• I won’t go into Kohl’s at all. I’ve been there twice. No one ever approached t see if I needed / wanted anything. Couldn’t find a clerk (can’t call them sales professionals; they aren’t professional and obviously don’t know anything about selling) to ask questions.

        Nope. No service (twice, no less) means no shopping there.

    • Nope, I like it too. A branded shirt that used to say $38 is now around $20 normally and the super value weeks might have gotten it to $14.

      Since I already know my size tends to disappear quickly I have been willing to spend the $20 on things I really like or need to replace. And now that I can see the price difference on similar items between department stores I’ve stopped buying from the others.

  11. Does Walmart every have sales? Isn’t the JCP stategy essentially the same as Walmart’s everyday low prices stategy?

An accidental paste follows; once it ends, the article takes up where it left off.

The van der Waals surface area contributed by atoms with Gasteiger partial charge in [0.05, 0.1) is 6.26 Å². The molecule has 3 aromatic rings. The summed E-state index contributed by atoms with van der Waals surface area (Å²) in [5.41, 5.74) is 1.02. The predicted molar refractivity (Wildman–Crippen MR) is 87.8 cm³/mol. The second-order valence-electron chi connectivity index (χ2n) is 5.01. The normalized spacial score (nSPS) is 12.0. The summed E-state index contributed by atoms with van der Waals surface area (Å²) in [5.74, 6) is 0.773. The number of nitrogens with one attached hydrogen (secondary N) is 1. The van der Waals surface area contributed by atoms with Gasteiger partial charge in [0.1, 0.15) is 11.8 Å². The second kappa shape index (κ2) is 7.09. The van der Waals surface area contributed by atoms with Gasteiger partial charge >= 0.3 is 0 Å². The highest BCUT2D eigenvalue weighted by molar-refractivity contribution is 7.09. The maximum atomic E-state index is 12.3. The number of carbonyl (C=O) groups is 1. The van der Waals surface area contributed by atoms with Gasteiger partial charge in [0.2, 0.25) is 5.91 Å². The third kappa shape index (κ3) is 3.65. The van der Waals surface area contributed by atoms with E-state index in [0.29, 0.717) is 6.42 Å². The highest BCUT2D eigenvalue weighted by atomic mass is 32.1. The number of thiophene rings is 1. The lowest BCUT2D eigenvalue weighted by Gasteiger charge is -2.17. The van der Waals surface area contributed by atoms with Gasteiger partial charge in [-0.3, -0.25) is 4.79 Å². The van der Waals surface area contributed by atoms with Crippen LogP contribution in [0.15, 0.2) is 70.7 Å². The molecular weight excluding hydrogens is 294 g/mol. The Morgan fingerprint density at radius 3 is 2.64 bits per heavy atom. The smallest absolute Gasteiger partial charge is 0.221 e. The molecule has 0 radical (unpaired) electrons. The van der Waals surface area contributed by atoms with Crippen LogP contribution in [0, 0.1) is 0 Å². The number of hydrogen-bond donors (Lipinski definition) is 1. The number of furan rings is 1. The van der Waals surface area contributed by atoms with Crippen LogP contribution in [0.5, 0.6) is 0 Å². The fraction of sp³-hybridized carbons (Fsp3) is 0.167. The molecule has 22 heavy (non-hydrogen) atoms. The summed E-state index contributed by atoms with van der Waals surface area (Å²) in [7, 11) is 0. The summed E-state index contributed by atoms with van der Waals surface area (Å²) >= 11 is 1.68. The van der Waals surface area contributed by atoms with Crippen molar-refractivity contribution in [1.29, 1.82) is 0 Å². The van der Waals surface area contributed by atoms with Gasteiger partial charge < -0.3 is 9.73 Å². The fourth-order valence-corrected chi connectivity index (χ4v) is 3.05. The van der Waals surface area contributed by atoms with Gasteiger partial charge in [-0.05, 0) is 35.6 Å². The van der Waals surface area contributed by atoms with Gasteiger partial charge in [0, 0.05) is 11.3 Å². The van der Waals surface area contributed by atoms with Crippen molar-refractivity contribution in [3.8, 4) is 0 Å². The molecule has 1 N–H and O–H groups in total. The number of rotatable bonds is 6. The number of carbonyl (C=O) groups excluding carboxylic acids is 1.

• Walmart does indeed have sales. I changed enough prices every week when I worked there to know. And especially in electronics where I worked, because the new release DVD prices were always changing. They also have ‘rollbacks’ which is basically a sale that lasts for three or four months.

      As for JCP, I liked the new pricing thing they did. The clothes there got better priced, cause they didn’t have to mark everything up just to make the sale look better. It was low to begin with.

  12. It should be noted, however, that “our prices are so low we don’t need sales” is the marketing strategy of Trader Joes, and that place has been doing really, really well from what I hear.